Predictive genetic testing for cancer allows identification of those with the mutation (mutation positive) who should undergo cancer surveillance aiming at early detection of cancer and those without the mutation (mutation negative), whose unnecessary worry can be alleviated and who need not undergo frequent surveillance. However, there is a risk that predictive testing might have a harmful emotional impact on an individual. In the course of a predictive genetic testing protocol, we assessed general anxiety (by the State-Trait Anxiety Inventory [STAI]), fear of cancer and death, satisfaction with life and attitude to the future using a questionnaire survey in 271 individuals tested for hereditary non-polyposis colorectal cancer (HNPCC). Measurements were made before the first counseling (baseline), at the test disclosure session (STAI only) and 1 and 12 months after disclosure. Although at every measurement, the mutation-positive individuals were more afraid of cancer than those who were mutation negative, in both groups fear of cancer decreased significantly from baseline after disclosure. The mutation-positive subjects were more anxious than their counterparts immediately after the test disclosure, but the differences had disappeared at the follow-ups. In other variables, neither differences between the groups defined by mutation status nor changes with time were detected. Our findings suggest that counseling and testing relieve fear of cancer; no harmful emotional impact was detectable at the 1-year follow-up. To confirm these findings, however, the impact of testing should be studied after a longer interval. Furthermore, to evaluate the ultimate interpretation of these results, studies are needed to investigate the impact of fear of cancer on surveillance behavior among the mutation-positive subjects.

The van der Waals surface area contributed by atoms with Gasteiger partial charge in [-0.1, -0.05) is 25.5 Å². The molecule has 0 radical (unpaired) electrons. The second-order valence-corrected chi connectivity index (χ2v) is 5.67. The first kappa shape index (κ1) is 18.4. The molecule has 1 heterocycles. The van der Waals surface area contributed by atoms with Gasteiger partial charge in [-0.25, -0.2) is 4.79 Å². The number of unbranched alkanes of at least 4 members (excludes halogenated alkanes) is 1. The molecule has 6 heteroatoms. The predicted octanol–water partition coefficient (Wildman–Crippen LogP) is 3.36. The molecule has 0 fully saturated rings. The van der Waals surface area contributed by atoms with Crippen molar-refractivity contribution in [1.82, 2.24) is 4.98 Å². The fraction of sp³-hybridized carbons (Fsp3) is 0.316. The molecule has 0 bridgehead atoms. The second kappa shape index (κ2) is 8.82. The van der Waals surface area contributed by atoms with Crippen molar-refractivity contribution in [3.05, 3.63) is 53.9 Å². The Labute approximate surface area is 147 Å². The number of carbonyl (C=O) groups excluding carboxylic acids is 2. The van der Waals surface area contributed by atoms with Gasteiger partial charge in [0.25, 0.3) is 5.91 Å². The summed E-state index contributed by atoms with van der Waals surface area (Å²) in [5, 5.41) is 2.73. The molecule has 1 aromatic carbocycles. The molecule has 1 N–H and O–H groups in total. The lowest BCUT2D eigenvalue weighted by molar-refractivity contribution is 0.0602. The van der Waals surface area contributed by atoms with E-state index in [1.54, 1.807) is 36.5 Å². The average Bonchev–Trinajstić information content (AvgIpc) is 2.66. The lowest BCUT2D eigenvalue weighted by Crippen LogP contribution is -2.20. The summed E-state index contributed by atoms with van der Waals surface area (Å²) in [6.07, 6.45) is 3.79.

Copyright 2001 Wiley-Liss, Inc.